Protected monuments of nature and significant landscapes

The Blue Cave – a geomorphological monument of nature

In 1884 the Viennese painter baron Eugen Ransonnet introduced the Blue Cave on the island of Biševo to the world. His discovery marked the beginning of tourism in Dalmatia, and the Blue Cave has since become a must-see tourist attraction on the Adriatic. The Blue Cave is protected as the geomorphological monument of nature since 1951. There are orginazed visits to the cave from the nearby Mezoporat Bay.

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The Monk Seal Cave – a geomorphological monument of nature

The Island of Biševo is also home to the Monk seal Cave – the longest sea cave int he Adriatic (160m) protected as geomorphological monument of nature in 1967. Its name derives from its former inhabitant - the Mediterranean Monk Seal, Monachus monachus.

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Jabuka islet – a geomorphological monument of nature

Rising above the sea like a black pyramid, the island of Jabuka is removed some 30 nautical miles from Komiža, in the western direction. This 97 m high island with 700 m in volume was declared a geological monmument of nature in 1958. Jabuka is composed of deep crust magmatic rock, whose magnetites interfere with seafarers' compasses, making navigation in conditions of poor visibility extremely difficult around its waters. Jabuka's underwater area is rich with fish and crabs, which is why Komiža's fishermen frequented this island in the winter months, on their falkuša boats, risking their lives in dangeours open-sea conditions on an island without an actual docking area.

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Jabuka has no natural bay and does not provide shelter from any wind. Anchoring the boat on this island is difficult due to deep sea around the island, and its smooth rocks polished by the sea make it impossible to fasten the boat line around them. Still, there are as many as twenty toponyms recorded on this black rock in the middle of the sea. These names are the only human traces on this furtest removed insular frontier of the eastern Adriatic.

The island of built from the volcanic diabase rock. It is home to an endemic black karst lizzard Podarcis melisellensis pomoensis, and among the plants the endemic plants of Centaurea jabukensis and Centaurea chritmifolia.

The Green Cave on the islet of Ravnik – geomorphological monument of nature

The cave has been protected since 1967 as a geomorphological monument of nature, and the Island of Ravnik a significant landscape. The Green Cave has two large openings so it does not the same type of bluish light effect as the Blue Cave, but its attraction lies in small opening in the middle of its high dome through which sunlight pierces the cave interior, and lights up the sea bottom like a spotlight in the darkness of the cave. The darkness of the cave enhances the intensity of this miraculous spotlight that looks like the bottom of the cave shines the surface.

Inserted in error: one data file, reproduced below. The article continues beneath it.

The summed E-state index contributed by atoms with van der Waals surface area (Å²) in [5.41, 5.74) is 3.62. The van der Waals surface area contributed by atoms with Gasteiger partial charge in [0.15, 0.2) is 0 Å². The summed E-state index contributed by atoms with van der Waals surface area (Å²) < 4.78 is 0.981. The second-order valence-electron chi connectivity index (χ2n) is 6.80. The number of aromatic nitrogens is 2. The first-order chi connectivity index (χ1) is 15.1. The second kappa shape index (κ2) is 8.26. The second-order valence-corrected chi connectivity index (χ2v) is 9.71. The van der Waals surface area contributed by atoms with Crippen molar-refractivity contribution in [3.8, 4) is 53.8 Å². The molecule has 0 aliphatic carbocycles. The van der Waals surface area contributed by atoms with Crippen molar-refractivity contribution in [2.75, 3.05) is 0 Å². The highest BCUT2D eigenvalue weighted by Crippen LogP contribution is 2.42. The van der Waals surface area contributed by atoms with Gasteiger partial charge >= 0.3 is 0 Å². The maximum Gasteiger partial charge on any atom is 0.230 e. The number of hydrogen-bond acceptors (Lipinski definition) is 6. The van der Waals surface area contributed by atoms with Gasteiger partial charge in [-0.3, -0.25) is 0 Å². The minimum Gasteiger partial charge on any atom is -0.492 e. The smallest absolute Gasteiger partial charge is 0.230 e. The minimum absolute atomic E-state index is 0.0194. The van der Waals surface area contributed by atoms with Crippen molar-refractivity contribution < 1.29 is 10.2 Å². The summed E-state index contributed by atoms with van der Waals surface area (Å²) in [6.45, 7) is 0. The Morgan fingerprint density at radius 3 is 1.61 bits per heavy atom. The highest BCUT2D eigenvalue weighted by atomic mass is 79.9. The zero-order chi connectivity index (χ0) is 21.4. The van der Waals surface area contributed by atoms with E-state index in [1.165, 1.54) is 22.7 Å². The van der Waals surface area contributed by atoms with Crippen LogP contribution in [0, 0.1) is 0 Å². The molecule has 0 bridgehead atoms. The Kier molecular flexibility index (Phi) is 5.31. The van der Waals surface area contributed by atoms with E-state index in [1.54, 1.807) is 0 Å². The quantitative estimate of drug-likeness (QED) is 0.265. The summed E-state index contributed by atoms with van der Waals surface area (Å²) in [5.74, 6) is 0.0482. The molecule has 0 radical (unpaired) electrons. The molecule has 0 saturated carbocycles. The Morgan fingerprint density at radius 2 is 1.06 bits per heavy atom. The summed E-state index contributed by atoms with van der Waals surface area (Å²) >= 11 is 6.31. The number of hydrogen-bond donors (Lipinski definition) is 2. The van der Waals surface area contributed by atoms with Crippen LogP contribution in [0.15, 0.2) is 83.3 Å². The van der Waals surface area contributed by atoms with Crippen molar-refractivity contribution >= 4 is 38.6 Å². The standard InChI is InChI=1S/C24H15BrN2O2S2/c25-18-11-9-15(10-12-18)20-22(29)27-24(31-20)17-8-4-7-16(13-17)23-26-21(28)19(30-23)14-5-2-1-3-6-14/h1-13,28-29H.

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Stiniva Bay – a significant landscape

In 1967 this bay was protected as a significant landscape. A narrow and long bay ends with a stone gate leading into a small cove a pebble beach, surrounded by layerd rocks walls. Once Stiniva was karst cave, which probably collapsed several thousand years ago. In 2016 Stiniva was declared Europe's most beautiful beach.

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Ravnik – a significant landscape

The islet of Ravnik (0,27 km²) is located off the eastern coast of the island of Vis, approximately 800 m removed from the village of Rukavac on the coast of Vis. It is protected as a significant landscape, and its greatest attraction is its Green Cave on its west coast, protected as a geomorphological monument of nature since 1967.

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Brusnik – a geomorphological monument of nature

Brusnik is removed 13 nautical miles from Komiža, in direction west, south – west. Alongside the Island of Jabuka, it is the only Adriatic island formed mainly from igneous rock. Brusnik rises 23 meters above the sea surface, it is around 200 meters long and 150 meters wide.

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Unlike Komiža's vulcanites formed by the cooling of molten rock on the brims of na anciant volcano, Brusnik and Jabuka are made of subvolcanicdiabaseformed by crystallization of magma on its way from the deepmagmatic core to the surface. The Island of Brusnik is far more complex than Jabuka, which is entirely formed from the diabase. Brusnik is a „rising“ island. Paleo-beach pebble conglomerates can be found on the island's very top, which inidactes its more recent rice. There is an enedemic black lizard specie Podarcis melisellensis living on the island.

In the middle of the island there is a ravine with depression filled with a sea, as fishermen from Komiža used and made larger pools with seawater of pebbles for keeping caught lobster. On its great shore of black pebble conglomerates, you can see the remains of a fishing cottages built from large pebble. These miniature homes covered by the bushes from the nearby island of the St. Andria used to serve for the salting blue fish in barrels and to keep fishermen away from sun and wind. As part of the geological story, there is an inescapable fishermen story about fishermen who hunted lobsters for European metropolises during the winter, long before tourism came.

The Island of Brusnik was declared a protected area in 1951, int he category of geological monuments of naturedue to its magmatic origin and extraordinarly rare minerological and petrographicstructure, since our islands are usually built of limestone.

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